Thank you so much for your well wishes and understanding. I am so glad I found this site. I was beginning to give in to some of the people close to me that I'm just trying to get attention. I do not think anyone can understand this unless they are going through it. I myself, was starting to think maybe I was becoming a hypochondriac! I am not taking any medication. I didn't know that there was any for this. I take Exederin Migraine for the headaches and usually it doesn't even touch it. The last "bad" headache I had lasted for 4 days. Now it seems like all the "bad" ones last for 4 days. I had to wait for 3 months since my last Dr. appointment and he really didn't say anything except that because all the "discomforts" didn't just happen, it just may take a while to notice any difference. Then when I seen him the other day, he said he couldn't tell me anything until I had the MRI. So, thankfully I that and now the knowlege that there are medications that may be able to help.
Take care and I will surely let you know what happens. My appointmet is this Wednesday.
Don't feel bad...I felt the same way you were describing. All the Dr's and NL that I saw made me feel like it was all in my head and when they keep repeatedly hinting at it, you really do start to wonder if it's true. Luckily, I have a very supportive family who knows me well and then know that I am not a complainer. They were the ones that kept reassuring me that I was in fact, not crazy!!
That's why I think it is so important to have a good NS. When I found mine, he was just so kind and validating and it really made the difference in my own confidence.
The unfortunate problem is that after surgery, there really is no aftercare. For a long time I thought it was b/c they thought you shouldn't need any but now what I realize is there is this gap b/w the surgery and recovery (long term I mean).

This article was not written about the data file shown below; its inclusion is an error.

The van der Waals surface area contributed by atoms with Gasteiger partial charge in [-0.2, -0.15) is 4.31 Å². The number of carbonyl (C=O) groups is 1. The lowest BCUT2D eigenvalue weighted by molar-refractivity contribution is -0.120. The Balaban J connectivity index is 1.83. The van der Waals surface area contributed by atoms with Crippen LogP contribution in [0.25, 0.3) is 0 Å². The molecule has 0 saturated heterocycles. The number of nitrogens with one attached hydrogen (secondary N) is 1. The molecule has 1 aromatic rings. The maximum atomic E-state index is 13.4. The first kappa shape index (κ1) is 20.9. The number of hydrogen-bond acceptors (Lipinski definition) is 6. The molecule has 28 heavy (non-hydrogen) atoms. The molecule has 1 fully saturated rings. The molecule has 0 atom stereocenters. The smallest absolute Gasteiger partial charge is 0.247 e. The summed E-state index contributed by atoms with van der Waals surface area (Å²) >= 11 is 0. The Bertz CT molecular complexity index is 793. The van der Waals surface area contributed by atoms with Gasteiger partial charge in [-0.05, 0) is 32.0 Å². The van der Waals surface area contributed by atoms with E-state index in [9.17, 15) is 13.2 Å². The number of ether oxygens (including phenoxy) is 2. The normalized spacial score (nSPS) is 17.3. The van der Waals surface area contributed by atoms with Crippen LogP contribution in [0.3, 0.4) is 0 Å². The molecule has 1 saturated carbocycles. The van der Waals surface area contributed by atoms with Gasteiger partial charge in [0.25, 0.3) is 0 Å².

I started having headaches out of the blue in November 2009- I thought it was a sinus infection because that's what it felt like. I went to the doctor in December of that year to be told its not an infection but maybe migranes (migraines). I was treated for a week for those but of coarse did not work. Had a CT second week of Decemeber and was told right then they saw a Chiari I. I had a MRI the next week and told I had a 15mm herniation.
I saw a neurosurgeon end of December to tell me I would need a craniotomy and c1-c2 laminectomy in January 2010. The symptoms before the surgery had gotten so bad I was taken out of work. I had not only headaches but nausea, vomiting, severe vertigo, blurred/double vision,neck pain and even incontinence. I had to sleep in a high reclined position. It was miserable.
After that surgery, I noticed things weren't getting better so I had multiple trips to the ER for spinal fluid leakage through my surgical incisions and numerous LPs. Then in February I stayed in the hospital for a week with a spinal drain to remove over a liter of CSF. The next week I back again over and over again for more LPs because of high ICP. VP shunt was placed in
I have tried Topromax, Lyrica and Gabapentin for the headaches none which is working. I have seen 2 different neurologists but none will listen to me when I tell them I think I need another MRI. I know something is still wrong but they seem to scared of the VP shunt reprogramming in the MRI. I hurt so much all the time. The pressure in my head causes my skull to be too sore to touch or to even lay on a pillow. The constant nausea, unable to think or concentrate or remember makes life so unliveable at times.
Any advise or words of wisdom would be appreciated.